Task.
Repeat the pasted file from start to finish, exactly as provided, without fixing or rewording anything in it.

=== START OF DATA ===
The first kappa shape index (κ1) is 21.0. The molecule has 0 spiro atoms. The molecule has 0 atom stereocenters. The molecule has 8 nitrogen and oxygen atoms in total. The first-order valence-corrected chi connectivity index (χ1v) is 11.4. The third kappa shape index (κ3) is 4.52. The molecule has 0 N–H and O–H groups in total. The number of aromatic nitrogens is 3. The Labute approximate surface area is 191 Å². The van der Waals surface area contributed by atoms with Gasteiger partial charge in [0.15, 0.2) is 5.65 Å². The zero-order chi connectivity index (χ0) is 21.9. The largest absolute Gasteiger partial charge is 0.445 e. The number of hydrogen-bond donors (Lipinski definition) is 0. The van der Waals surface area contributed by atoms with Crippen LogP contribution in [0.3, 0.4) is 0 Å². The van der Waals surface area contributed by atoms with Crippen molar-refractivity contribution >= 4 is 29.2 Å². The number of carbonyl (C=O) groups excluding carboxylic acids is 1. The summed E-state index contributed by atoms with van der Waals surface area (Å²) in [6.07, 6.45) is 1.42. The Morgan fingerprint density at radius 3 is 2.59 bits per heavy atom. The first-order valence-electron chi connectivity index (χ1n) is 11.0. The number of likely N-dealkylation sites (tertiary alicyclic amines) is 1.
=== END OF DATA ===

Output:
The first kappa shape index (κ1) is 21.0. The molecule has 0 spiro atoms. The molecule has 0 atom stereocenters. The molecule has 8 nitrogen and oxygen atoms in total. The first-order valence-corrected chi connectivity index (χ1v) is 11.4. The third kappa shape index (κ3) is 4.52. The molecule has 0 N–H and O–H groups in total. The number of aromatic nitrogens is 3. The Labute approximate surface area is 191 Å². The van der Waals surface area contributed by atoms with Gasteiger partial charge in [0.15, 0.2) is 5.65 Å². The zero-order chi connectivity index (χ0) is 21.9. The largest absolute Gasteiger partial charge is 0.445 e. The number of hydrogen-bond donors (Lipinski definition) is 0. The van der Waals surface area contributed by atoms with Crippen LogP contribution in [0.3, 0.4) is 0 Å². The van der Waals surface area contributed by atoms with Crippen molar-refractivity contribution >= 4 is 29.2 Å². The number of carbonyl (C=O) groups excluding carboxylic acids is 1. The summed E-state index contributed by atoms with van der Waals surface area (Å²) in [6.07, 6.45) is 1.42. The Morgan fingerprint density at radius 3 is 2.59 bits per heavy atom. The first-order valence-electron chi connectivity index (χ1n) is 11.0. The number of likely N-dealkylation sites (tertiary alicyclic amines) is 1.